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Amgen Inc. v. Hoechst Marion Rousse

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Amgen Inc. v. Hoechst Marion Roussel[1] This is a complex case involving a non-naturally occurring erythropoietin-glycoprotein product having a defined in vivo biological activity and having glycosylation which differs from that of human urinary erythropoietin. During prosecution there had been discussion as to whether this meant that the   DNA used for production of the EPO was necessarily exogenous. However, the applicants had made no clear limitation to this effect. The defendants product was made with endogenous DNA.

In its claim construction phase, the court pointed out that:

We indulge a heavy presumption that a claim term caries its ordinary and customary meaning. … prosecution history may not be used to infer the intentional narrowing of a claim absent the applicant’s clear disavowal of claim coverage, such as an amendment to overcome a rejection.

Despite the defendant’s arguments, the court found no such disavowal. The claim therefore covered virtually all non-naturally occurring EPO. This inevitably led to a  Challenge that such a claim was too broad. In this case the attack was mounted on the basis that the written description requirement of 35 USC 112 had not been met. This  led the court to reconsider its recent decisions on this topic in University of  California[2],Gentry Gallery[3] and Enzo Biochim.[4]

The court noted that the first of these had held that the description of DNA of insulin in one species did not constitute a written description of the gene for all other species and that the third had held that a functional definition might meet the requirement of the law if in the knowledge of the art the disclosed function is sufficiently correlated to a particular known structure. It then held that both of these were “inapposite in the present case because the claim here was not to new or unknown biological material that ordinarily skilled artisans would easily miscomprehend”.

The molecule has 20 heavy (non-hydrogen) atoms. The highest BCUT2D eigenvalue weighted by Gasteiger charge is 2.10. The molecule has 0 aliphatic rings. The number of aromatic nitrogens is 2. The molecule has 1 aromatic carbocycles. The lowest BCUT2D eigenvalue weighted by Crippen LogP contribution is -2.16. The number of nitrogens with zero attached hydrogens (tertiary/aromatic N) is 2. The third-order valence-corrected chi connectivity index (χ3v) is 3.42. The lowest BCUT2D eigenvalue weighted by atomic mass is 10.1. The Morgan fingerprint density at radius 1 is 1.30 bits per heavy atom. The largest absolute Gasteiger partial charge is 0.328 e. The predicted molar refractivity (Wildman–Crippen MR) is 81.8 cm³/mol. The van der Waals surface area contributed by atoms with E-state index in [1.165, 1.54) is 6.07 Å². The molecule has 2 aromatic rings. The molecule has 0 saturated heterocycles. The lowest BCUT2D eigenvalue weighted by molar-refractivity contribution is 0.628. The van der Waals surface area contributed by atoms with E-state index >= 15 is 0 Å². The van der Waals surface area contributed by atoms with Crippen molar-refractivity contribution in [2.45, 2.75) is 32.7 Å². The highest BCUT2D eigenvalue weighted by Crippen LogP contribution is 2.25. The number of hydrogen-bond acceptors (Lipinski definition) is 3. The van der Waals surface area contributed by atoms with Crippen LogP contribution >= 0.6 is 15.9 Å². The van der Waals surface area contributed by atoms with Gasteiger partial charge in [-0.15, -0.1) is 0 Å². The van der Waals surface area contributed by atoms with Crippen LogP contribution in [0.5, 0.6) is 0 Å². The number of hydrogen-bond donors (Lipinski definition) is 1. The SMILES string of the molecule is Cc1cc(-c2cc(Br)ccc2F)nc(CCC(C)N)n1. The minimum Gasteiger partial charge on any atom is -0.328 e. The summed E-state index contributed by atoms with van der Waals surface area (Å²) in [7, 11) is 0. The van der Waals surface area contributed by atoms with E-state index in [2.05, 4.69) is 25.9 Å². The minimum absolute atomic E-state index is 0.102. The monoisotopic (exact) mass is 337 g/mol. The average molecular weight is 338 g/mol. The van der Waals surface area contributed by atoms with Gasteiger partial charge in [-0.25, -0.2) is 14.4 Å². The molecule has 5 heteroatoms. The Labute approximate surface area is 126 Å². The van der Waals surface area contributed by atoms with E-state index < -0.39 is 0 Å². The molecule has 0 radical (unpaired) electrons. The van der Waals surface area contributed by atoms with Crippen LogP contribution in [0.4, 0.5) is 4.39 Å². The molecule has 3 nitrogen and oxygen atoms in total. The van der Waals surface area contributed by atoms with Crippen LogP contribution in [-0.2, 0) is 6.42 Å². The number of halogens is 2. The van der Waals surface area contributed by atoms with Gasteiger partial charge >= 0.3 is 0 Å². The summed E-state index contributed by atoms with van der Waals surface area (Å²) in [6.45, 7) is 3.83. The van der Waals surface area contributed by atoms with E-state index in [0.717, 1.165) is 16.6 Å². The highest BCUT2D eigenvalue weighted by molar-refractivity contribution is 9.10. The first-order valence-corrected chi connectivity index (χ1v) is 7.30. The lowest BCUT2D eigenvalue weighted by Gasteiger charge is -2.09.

So far as Gentry Gallery was concerned, on its proper reading, this case stood for nothing more that the well established principle that “a broadly drafted claim must be fully supported by the written description and drawings”.[5] That decision had therefore not created any new rule  That a claim might be invalid simply on the ground that it failed to include an essential element.[6] The court therefore held the written description requirement to have been satisfied. The court went onto hold that the enablement requirement was also met because of the degree to which the art had developed by the relevant date of 1984.

There was a strong dissent[7] which was uneasy about the breadth of the claims arguing that Amgen should not be entitled to claim all EPO produced by mammalian cells in culture. The majority[8] noted that while such a view might be important as a policy matter, it did not comport with the relevant precedents. The issue of whether it can ever  be unobvious to claim all methods of achieving an obvious desideratum does not seem to have been argued.

65 USPQ2d 1383.
43 USPQ2d 1398.
45 USPQ2d 1498.
63 USPQ2d 1609.
[5] The district court had made a factual finding that the description of
production of EPO in two species of cells adequately supported the
See also Cameron Corp v. Kvaerner 62
USPQ2d 1846 on this issue.
By Judge Clevenger.
Judges Michel and Schall.
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